The prevalence of self-reported deliberate self harm in Irish adolescents.

Hdl Handle:
http://hdl.handle.net/10147/95270
Title:
The prevalence of self-reported deliberate self harm in Irish adolescents.
Authors:
Morey, Carolyn; Corcoran, Paul; Arensman, Ella; Perry, Ivan J
Affiliation:
National Suicide Research Foundation, 1 Perrott Avenue, College Road, Cork, Ireland. carolyn@inspire.org.au
Citation:
The prevalence of self-reported deliberate self harm in Irish adolescents. 2008, 8:79 BMC Public Health
Journal:
BMC public health
Issue Date:
2008
URI:
http://hdl.handle.net/10147/95270
DOI:
10.1186/1471-2458-8-79
PubMed ID:
18307803
Abstract:
BACKGROUND: Deliberate self harm is major public health problem, in particular among young people. Although several studies have addressed the prevalence of deliberate self harm among young people in the community, little is known about the extent to which deliberate self harm comes to the attention of medical services, the self harm methods used and the underlying motives. The aim of this study was to determine the prevalence of deliberate self harm in adolescents and the methods, motives and help seeking behaviour associated with this behaviour. METHODS: A cross-sectional survey using an anonymous self-report questionnaire was administered in 39 schools in the Southern area of the Health Service Executive, Ireland. Of the 4,583 adolescents aged 15-17 years who were invited to participate in the survey, 3,881 adolescents took part (response: 85%). RESULTS: A lifetime history of DSH was reported by 9.1% (n = 333) of the adolescents. DSH was more common among females (13.9%) than males (4.3%). Self cutting (66.0%) and overdose (35.2%) were the most common DSH methods. A minority of participants accessed medical services after engaging in DSH (15.3%). CONCLUSION: DSH is a significant problem in Irish adolescents and the vast majority do not come to the attention of health services. Innovative solutions for prevention and intervention are required to tackle DSH in adolescents.
Language:
en
MeSH:
Adolescent; Adolescent Behavior; Cross-Sectional Studies; Female; Humans; Ireland; Male; Multivariate Analysis; Patient Acceptance of Health Care; Prevalence; Questionnaires; Self-Injurious Behavior; Sex Distribution; Socioeconomic Factors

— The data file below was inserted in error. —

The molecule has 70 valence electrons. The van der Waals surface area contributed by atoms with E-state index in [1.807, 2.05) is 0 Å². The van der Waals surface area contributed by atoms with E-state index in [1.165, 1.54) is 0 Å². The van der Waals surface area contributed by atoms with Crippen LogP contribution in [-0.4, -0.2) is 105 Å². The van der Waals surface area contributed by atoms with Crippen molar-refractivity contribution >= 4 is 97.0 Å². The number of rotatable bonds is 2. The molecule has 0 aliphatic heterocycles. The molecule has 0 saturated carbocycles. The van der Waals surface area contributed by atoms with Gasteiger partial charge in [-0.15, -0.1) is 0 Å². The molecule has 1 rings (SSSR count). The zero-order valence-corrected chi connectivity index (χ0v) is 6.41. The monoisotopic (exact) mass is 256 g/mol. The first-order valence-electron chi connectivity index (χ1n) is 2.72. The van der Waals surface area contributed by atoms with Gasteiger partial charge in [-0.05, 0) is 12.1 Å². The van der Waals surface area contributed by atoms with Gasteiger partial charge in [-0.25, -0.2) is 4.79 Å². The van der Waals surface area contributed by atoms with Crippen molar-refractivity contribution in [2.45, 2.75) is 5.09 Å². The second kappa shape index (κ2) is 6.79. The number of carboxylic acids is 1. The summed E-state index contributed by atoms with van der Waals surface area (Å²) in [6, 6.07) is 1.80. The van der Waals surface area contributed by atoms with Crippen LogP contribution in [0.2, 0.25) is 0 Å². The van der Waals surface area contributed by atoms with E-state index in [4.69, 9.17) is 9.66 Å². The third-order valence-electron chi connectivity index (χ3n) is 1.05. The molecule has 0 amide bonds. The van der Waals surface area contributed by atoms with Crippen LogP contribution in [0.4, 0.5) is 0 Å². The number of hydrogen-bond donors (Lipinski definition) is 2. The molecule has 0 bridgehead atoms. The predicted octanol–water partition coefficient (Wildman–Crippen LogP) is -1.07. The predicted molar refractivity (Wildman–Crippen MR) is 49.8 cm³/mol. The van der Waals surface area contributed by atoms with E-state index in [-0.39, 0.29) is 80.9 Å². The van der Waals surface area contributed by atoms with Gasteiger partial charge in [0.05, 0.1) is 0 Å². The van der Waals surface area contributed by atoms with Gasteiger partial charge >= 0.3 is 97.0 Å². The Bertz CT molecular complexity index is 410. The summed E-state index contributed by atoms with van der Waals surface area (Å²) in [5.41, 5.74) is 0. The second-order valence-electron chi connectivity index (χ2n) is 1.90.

ISSN:
1471-2458

Full metadata record

DC FieldValue Language
dc.contributor.authorMorey, Carolynen
dc.contributor.authorCorcoran, Paulen
dc.contributor.authorArensman, Ellaen
dc.contributor.authorPerry, Ivan Jen
dc.date.accessioned2010-03-30T14:22:12Z-
dc.date.available2010-03-30T14:22:12Z-
dc.date.issued2008-
dc.identifier.citationThe prevalence of self-reported deliberate self harm in Irish adolescents. 2008, 8:79 BMC Public Healthen
dc.identifier.issn1471-2458-
dc.identifier.pmid18307803-
dc.identifier.doi10.1186/1471-2458-8-79-
dc.identifier.urihttp://hdl.handle.net/10147/95270-
dc.description.abstractBACKGROUND: Deliberate self harm is major public health problem, in particular among young people. Although several studies have addressed the prevalence of deliberate self harm among young people in the community, little is known about the extent to which deliberate self harm comes to the attention of medical services, the self harm methods used and the underlying motives. The aim of this study was to determine the prevalence of deliberate self harm in adolescents and the methods, motives and help seeking behaviour associated with this behaviour. METHODS: A cross-sectional survey using an anonymous self-report questionnaire was administered in 39 schools in the Southern area of the Health Service Executive, Ireland. Of the 4,583 adolescents aged 15-17 years who were invited to participate in the survey, 3,881 adolescents took part (response: 85%). RESULTS: A lifetime history of DSH was reported by 9.1% (n = 333) of the adolescents. DSH was more common among females (13.9%) than males (4.3%). Self cutting (66.0%) and overdose (35.2%) were the most common DSH methods. A minority of participants accessed medical services after engaging in DSH (15.3%). CONCLUSION: DSH is a significant problem in Irish adolescents and the vast majority do not come to the attention of health services. Innovative solutions for prevention and intervention are required to tackle DSH in adolescents.-
dc.language.isoenen
dc.subject.meshAdolescent-
dc.subject.meshAdolescent Behavior-
dc.subject.meshCross-Sectional Studies-
dc.subject.meshFemale-
dc.subject.meshHumans-
dc.subject.meshIreland-
dc.subject.meshMale-
dc.subject.meshMultivariate Analysis-
dc.subject.meshPatient Acceptance of Health Care-
dc.subject.meshPrevalence-
dc.subject.meshQuestionnaires-
dc.subject.meshSelf-Injurious Behavior-
dc.subject.meshSex Distribution-
dc.subject.meshSocioeconomic Factors-
dc.titleThe prevalence of self-reported deliberate self harm in Irish adolescents.en
dc.contributor.departmentNational Suicide Research Foundation, 1 Perrott Avenue, College Road, Cork, Ireland. carolyn@inspire.org.auen
dc.identifier.journalBMC public healthen

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